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Fall In Enrollment of Nigerian, Other Foreign Students Into UK Universities Results In Financial Deficit, Job Cuts

There’ll be a 71% decrease in Nigerian students’ enrollment in UK universities after international graduates were restricted from bringing dependents.

Hundreds of university staff are at risk of being fired as educational institutions scramble to cut costs following a substantial drop in the number of foreign students enrolling in UK courses, The Independent has reported.

University chiefs have warned of a range of cuts, from shutting down courses to shedding teaching staff, as the institutions are pushed into deficit.

This academic year, at least 15 universities in the UK have announced job cuts and additional cost-saving measures in an effort to salvage their finances, the report said.

Earlier in March, more than 120 staff at Sheffield Hallam University were served with “risk of redundancy” letters, which gave them until 18 March to take voluntary redundancy or apply for “a limited number of roles”.

In February, the University of Kent proposed cutting 58 jobs along with nine courses in response to “financial challenges”.

Following a freeze in tuition fees, most universities have covered their costs by enrolling overseas students, who pay far more than domestic students.

According to the Higher Education Statistics Agency, overseas students comprised 24 percent of all students in higher education during the 2021-2022 academic year. However, early acceptance data indicates a 37 percent decrease in overseas recruits for the coming financial year.

Northumbria University said the cuts were necessary because of “a sudden reduction of the number of students” arriving in the UK from Nigeria, where the currency has collapsed against the pound.

Acceptance data suggests there could be a 71 percent reduction in the number of students arriving from Nigeria, The Times reported.

John Rushforth, Executive Secretary of the Committee of University Chairs, said: “I’ve been in higher education for 30 years and senior leaders are more worried than I’ve ever seen them.”

He told the newspaper that “bankruptcy is a realistic possibility” for some universities, which are being pushed to do “really difficult things” to stave off the prospect.  “Taking fewer British students is a last resort, but if you’re making a loss on something, people have to consider it. Everything has got to be looked at because the situation is so serious.

“Universities have to think hard about what they want to protect, and make choices about divesting themselves of things that are not core to the institution. There will be less choice for students.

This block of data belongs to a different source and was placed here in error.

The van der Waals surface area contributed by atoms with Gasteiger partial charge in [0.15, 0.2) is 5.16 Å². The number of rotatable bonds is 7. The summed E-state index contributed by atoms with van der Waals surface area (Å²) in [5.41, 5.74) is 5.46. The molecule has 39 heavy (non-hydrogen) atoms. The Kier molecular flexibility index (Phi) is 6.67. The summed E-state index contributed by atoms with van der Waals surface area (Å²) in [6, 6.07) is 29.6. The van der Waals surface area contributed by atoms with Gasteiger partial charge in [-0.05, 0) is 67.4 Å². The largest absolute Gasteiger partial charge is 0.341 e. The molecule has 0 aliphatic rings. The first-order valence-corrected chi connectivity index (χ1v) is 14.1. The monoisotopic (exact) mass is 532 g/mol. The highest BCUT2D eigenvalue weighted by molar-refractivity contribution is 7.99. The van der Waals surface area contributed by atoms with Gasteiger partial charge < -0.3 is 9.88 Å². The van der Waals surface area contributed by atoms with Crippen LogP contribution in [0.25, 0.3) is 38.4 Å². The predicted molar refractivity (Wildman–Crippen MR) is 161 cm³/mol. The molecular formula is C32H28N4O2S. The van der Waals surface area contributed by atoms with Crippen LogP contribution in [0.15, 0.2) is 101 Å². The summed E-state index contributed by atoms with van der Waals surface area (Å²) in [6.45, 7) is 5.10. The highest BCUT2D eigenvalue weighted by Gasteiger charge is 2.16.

“Fundamentally, either you have to increase income, or you reduce quality or volume,” he said.

Last year, thousands of staff belonging to the University and College Union participated in a walkout to protest against the “punitive” pay deductions imposed on those who had engaged in a summer marking boycott.

“I’ve not received full pay for five months for taking part in an entirely lawful boycott,” Tanzil Chowdhury, a senior lecturer in law at Queen Mary University of London, told The Independent.

The drop in foreign student attendance, particularly from countries like Nigeria and India, has been so impactful that some universities might see themselves forced into making “really difficult” decisions to remain solvent, it was learnt.

The decline in international student numbers has been partly attributed to the economic challenges in their home countries, such as the significant devaluation of the Nigerian naira against the British pound.

Also, policy changes by the UK government, including Prime Minister Rishi Sunak’s announcement to restrict international graduate students from bringing dependents to the UK, have exacerbated concerns regarding future enrolment numbers.

Earlier, the Financial Times reported a significant decline in enrolment from key countries, underscoring the challenges UK universities face in attracting international talent.

The tightening of immigration policies for students, including the review of the “graduate route” that allows them to work in the UK post-graduation, adds another layer of uncertainty for prospective students and the universities vying to attract them.

February data showed that Nigerian students were increasingly uninterested in studying in the UK. The statistics revealed that there was a 46 percent decline in the number of Nigerian student applicants to the UK.

It further highlighted that Nigerian students had the highest number of dependents brought in by international students as of September 2023.

Emmanuel Addeh

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